snflurry snflurry - 5 months ago 27
AngularJS Question

Binding behavior of ng-repeat track by

Lets assume I am binding one big nested object to the $scope of the view shown in the code. Now, the value of an "e" object is updated. This would cause angular the check all bindings and update the DOM. If I used "track by" instead, in each ng-repeat directive, would that mean that only the binding for the "e" object would react and the dom for the "e" object be updated?

<div ng-repeat="a in b">
<div ng-repeat="c in a">
<div ng-repeat="d in c">
<div ng-repeat="e in d">


The bindings will be checked no matter what, and updated only if different, per the digest cycle. As for re-building the DOM elements, Angular uses unique identifiers to determine whether each item in an ng-repeat already has a matching DOM element, or if it needs to render a new one.

By default, Angular creates and manages these unique identifiers under the hood, using the $id of each object (or $$hashKey).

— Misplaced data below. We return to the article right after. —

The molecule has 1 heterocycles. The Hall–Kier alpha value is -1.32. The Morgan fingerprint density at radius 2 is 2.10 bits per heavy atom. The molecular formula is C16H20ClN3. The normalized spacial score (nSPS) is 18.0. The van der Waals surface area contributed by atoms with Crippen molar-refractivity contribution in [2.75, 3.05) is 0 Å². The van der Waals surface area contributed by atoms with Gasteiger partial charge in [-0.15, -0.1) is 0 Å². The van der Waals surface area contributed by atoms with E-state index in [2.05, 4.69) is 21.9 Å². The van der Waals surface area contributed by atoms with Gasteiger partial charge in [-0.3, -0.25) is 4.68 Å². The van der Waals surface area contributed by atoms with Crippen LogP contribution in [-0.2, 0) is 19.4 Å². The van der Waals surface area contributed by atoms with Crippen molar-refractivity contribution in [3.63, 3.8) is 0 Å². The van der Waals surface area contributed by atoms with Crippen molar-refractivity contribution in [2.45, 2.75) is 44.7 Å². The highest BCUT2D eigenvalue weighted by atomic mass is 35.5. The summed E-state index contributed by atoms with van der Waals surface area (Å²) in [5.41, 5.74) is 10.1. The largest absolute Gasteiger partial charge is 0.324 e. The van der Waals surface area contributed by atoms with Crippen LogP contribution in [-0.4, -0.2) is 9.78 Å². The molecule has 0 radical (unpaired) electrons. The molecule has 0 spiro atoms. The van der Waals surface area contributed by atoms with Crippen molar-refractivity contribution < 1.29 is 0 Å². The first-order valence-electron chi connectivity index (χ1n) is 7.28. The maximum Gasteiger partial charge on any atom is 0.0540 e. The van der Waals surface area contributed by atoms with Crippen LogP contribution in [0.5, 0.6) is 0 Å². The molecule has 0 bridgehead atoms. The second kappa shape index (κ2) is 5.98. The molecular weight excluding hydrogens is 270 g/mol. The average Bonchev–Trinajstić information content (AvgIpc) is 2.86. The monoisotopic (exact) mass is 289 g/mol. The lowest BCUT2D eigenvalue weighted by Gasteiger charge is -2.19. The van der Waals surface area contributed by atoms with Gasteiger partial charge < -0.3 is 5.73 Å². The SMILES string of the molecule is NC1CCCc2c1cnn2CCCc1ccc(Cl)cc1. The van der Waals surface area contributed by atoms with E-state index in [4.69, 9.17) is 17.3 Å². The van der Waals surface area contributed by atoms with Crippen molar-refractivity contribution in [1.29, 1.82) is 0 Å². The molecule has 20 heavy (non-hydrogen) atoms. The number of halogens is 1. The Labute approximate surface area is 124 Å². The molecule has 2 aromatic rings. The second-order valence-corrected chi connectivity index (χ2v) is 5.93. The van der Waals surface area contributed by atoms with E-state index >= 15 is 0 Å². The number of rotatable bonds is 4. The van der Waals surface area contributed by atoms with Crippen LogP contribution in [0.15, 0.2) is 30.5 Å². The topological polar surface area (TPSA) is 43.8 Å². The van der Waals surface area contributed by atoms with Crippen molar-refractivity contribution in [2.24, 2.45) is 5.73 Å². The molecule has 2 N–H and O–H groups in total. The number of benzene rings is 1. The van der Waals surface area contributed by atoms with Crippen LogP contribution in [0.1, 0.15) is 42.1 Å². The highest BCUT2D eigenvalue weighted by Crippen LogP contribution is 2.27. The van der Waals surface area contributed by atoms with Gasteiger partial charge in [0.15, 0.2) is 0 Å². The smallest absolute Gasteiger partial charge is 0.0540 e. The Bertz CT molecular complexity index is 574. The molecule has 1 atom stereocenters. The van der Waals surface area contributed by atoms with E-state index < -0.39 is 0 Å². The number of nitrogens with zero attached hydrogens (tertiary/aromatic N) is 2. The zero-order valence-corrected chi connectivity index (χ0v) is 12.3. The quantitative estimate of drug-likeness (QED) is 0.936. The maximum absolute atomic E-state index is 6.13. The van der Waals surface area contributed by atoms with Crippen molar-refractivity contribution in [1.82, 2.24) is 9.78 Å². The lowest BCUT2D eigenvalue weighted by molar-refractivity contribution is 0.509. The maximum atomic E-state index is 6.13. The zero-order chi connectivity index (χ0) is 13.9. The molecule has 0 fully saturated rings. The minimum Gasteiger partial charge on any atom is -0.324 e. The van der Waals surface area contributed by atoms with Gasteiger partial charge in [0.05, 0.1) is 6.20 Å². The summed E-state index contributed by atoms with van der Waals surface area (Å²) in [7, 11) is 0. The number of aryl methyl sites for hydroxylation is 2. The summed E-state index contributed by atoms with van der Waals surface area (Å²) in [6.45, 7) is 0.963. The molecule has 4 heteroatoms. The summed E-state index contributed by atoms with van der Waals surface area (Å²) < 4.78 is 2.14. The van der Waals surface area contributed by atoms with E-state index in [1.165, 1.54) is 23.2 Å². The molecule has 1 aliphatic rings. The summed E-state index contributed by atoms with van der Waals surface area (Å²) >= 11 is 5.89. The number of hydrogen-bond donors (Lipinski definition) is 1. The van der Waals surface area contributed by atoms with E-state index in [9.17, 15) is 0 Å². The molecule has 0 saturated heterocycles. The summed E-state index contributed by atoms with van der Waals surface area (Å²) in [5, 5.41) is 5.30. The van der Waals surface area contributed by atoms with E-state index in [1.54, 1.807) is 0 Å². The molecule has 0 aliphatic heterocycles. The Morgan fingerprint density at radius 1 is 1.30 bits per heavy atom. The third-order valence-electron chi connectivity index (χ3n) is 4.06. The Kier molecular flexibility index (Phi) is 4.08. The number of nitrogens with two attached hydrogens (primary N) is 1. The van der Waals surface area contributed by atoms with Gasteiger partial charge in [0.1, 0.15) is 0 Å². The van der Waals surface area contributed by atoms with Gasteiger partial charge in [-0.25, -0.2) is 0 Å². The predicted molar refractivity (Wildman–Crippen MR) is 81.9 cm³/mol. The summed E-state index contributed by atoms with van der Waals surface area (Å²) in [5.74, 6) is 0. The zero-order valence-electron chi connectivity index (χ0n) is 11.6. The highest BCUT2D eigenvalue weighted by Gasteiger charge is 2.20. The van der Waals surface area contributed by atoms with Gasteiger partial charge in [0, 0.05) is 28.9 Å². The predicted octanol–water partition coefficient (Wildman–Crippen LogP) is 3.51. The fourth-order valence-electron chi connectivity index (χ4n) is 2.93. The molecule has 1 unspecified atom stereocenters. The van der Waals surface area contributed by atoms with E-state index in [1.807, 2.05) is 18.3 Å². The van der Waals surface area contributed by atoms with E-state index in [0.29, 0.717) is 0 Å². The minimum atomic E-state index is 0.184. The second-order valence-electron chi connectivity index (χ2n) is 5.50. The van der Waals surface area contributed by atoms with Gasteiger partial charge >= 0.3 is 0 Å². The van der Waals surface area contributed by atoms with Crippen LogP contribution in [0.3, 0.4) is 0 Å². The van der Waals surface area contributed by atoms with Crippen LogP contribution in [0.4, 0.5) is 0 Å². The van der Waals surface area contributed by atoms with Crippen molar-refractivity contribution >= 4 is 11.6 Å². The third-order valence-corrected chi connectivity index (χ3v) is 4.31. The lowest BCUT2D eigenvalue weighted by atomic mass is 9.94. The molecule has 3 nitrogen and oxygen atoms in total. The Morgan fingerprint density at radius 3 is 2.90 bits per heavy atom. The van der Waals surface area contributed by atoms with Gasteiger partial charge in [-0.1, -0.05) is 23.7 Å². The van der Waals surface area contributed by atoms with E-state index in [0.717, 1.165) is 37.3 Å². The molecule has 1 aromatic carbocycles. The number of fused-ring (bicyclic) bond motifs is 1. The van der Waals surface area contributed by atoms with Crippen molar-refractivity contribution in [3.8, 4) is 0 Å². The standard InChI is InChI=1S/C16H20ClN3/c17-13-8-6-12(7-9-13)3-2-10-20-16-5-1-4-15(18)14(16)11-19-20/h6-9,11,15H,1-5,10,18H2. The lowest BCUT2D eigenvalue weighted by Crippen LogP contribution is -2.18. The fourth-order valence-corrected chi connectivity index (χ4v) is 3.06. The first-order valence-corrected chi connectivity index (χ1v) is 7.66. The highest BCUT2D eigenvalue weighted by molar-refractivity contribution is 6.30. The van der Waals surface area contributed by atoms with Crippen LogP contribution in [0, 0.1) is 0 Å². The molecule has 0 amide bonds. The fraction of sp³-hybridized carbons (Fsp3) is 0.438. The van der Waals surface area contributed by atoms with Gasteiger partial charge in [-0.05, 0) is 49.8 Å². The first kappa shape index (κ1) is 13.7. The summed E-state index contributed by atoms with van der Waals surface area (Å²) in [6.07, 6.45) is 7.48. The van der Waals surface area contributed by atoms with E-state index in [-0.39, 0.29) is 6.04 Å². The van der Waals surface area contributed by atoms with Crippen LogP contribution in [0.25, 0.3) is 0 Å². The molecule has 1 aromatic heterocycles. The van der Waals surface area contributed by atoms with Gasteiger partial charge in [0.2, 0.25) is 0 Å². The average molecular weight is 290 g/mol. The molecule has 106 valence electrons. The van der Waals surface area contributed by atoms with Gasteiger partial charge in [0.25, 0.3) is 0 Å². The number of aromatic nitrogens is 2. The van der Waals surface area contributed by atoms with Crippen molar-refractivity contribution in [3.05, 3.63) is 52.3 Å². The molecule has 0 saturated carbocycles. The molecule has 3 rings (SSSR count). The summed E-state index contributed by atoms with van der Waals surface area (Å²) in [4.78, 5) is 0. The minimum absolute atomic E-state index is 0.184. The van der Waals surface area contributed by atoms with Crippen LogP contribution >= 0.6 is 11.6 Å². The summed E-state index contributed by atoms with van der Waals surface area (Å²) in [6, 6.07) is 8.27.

track by was added later, as a way to tell Angular to use a unique identifier of your choice, rather than managing it under the hood.

This is useful when updating the data removes/changes the $id or $$hashKey, triggering unnecessary re-builds of each DOM element, even when the data didn't change at all.

Consider this example:

  • You have an ngRepeat which displays data records:

    <li ng-repeat="item in data">{{item.value}}</li>

  • You use a service DataService to update your data, which has a fetch() method which retrieves data from an SQL database, and returns the records.

  • Updating the data in your $scope involves calling that service, and re-assigning your data variable to the result:

    $ = DataService.fetch();

That means, even if only one item was different, all the $id or $$hashKey properties are gone or different, and Angular will assume all items are new. It will re-build all the DOM elements from scratch.

However, since your data is from an SQL database, you already have a unique identifier (primary key), the id column. You could then change your ngRepeat to be:

<li ng-repeat="item in data track by">{{item.value}}</li>

Now, instead of looking for $$hashKey, which gets lost every time you re-assign the data, Angular will use the property you told it to ( Since that property does persist across re-assigning the variable, the list is once again optimized, because Angular will only re-build DOM elements for new items.